The Supreme Court of Canada recently released a unanimous judgment in R. v. Vu, 2013 SCC 60, in which it ruled that authorities must obtain specific authorization in a search warrant in order to search computers located on premises covered by the warrant. In this case, the police collected incriminating evidence against Mr. Thanh Long Vu from two laptops and a cellular phone on the basis of a search warrant that did not specify that the police had authority to search these devices.… Continue Reading
When is a fraudulent and negligent tortfeasor a “concurrent wrongdoer”? In Hunt & Hunt Lawyers v. Mitchell Morgan Nominees, the High Court of Australia has clarified the definition of a concurrent wrongdoer finding that liability can be apportioned under Part 4 of the Civil Liability Act where the damage caused by one or more concurrent wrongdoers is the same. The reasoning behind the apportionment of loss made by the court is instructive on the meaning of concurrent wrongdoing with potential application to other common law regimes.
As discussed in a previous post, the Supreme Court of Canada, in Canada v. Craig, overruled one of its own precedents, on the basis that there were compelling reasons indicating that the precedent’s interpretation of a provision of the Income Tax Act was incorrect. This interpretation was part of the precedent’s ratio decidendi and not obiter. At the same time, the Supreme Court in Craig held that the lower courts were bound by this interpretation and were not at liberty to depart from it.… Continue Reading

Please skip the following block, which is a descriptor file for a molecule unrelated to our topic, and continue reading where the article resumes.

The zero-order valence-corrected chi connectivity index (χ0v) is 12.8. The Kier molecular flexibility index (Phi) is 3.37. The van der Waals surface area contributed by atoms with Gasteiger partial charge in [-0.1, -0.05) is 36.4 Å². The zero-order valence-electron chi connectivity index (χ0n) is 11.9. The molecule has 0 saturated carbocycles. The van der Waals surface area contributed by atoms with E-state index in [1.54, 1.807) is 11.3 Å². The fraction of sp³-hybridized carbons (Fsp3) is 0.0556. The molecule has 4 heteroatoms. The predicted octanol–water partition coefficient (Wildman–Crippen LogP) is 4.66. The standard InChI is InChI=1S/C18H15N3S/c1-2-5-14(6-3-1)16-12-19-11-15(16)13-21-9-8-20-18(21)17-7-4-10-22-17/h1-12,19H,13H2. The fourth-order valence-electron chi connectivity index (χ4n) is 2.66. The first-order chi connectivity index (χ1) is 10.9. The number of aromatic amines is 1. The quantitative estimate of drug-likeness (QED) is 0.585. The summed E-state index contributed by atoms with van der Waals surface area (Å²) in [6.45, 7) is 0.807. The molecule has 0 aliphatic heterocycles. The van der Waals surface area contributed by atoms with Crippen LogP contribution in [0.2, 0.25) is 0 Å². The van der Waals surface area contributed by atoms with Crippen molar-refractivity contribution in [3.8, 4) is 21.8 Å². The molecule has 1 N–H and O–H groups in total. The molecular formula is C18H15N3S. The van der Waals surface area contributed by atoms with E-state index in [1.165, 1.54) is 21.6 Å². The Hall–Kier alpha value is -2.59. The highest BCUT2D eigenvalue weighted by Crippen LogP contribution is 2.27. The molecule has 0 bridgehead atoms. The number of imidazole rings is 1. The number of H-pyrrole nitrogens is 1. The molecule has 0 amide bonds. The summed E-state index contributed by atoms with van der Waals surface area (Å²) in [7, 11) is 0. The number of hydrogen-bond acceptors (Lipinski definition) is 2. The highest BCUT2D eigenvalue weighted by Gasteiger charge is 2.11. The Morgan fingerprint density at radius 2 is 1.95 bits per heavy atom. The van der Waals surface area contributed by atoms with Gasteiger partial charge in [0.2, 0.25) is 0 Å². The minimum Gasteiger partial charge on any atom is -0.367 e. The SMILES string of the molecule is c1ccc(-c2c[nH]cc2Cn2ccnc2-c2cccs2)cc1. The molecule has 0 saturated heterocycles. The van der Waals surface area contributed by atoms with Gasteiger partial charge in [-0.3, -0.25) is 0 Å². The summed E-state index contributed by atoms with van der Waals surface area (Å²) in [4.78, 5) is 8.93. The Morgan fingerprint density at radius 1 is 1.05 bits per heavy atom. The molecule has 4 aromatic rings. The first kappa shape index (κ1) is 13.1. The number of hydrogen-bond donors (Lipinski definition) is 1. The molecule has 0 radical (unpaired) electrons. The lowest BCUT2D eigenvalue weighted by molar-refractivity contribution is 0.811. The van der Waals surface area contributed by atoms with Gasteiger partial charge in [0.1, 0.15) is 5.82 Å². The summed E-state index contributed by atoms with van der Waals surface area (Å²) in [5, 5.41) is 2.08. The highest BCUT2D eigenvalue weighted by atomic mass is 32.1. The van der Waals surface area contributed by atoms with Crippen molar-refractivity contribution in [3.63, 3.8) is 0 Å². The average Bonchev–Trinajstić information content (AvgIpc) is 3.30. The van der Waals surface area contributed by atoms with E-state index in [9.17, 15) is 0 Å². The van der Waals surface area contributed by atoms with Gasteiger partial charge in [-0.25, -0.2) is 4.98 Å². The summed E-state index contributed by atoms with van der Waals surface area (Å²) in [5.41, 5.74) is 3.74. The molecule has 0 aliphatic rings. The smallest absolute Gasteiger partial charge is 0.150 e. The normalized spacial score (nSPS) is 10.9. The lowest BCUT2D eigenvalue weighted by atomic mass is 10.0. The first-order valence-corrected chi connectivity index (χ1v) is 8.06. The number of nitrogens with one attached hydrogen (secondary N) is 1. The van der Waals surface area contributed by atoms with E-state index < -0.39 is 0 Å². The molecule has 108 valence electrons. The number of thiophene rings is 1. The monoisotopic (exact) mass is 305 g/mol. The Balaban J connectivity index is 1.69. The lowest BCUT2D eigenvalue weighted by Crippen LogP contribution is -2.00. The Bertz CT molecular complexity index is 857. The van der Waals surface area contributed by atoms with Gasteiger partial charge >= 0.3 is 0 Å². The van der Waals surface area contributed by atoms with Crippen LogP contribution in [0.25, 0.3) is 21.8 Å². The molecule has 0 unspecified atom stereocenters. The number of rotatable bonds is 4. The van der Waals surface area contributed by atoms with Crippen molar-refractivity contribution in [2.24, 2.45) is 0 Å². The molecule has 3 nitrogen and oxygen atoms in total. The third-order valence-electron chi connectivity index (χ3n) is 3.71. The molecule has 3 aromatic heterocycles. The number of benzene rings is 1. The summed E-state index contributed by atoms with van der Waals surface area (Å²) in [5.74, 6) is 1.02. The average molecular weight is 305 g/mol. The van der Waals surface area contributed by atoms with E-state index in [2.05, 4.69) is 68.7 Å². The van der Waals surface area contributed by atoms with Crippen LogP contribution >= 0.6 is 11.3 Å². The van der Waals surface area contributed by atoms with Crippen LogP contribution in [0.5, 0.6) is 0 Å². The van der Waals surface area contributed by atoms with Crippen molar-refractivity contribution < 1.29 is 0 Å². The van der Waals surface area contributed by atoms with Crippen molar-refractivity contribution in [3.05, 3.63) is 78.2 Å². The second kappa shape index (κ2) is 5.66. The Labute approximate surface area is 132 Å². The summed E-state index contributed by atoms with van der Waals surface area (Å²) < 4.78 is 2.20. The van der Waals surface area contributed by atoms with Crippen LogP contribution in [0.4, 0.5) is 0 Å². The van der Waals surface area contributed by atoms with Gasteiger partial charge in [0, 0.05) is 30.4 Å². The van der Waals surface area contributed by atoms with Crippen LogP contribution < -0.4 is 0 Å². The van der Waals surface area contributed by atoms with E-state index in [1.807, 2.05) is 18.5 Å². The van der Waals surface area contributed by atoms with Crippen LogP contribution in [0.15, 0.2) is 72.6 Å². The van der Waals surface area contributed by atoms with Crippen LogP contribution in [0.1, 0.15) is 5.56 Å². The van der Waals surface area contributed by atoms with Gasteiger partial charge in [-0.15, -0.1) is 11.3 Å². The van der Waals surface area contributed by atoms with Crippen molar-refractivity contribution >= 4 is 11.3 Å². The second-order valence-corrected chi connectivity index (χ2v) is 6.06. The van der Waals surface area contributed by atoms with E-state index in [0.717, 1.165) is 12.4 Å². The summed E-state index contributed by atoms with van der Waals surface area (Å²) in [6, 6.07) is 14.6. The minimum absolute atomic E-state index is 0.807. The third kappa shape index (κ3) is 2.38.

The Supreme Court of Canada has granted leave to appeal in a case that could significantly expand the jurisdiction of environmental regulators, and increase the costs of compliance for the private sector. Castonguay Blasting will require the Court to determine whether the discharge of contaminants into the natural environment must be reported even if it does not cause an adverse environmental effect, but only results in property damage.
… Continue Reading
The Supreme Court of Canada recently granted leave to appeal in a case involving the Autorités des marchés financiers (“AMF”), the Quebec regulator regarding financial products and services. The most important issue discussed by the Court of Appeal concerns the possibility or not for Sovereign, General Insurance Company (“Sovereign”) to use the reasonable diligence defense because it made a mixed error of law and fact.
… Continue Reading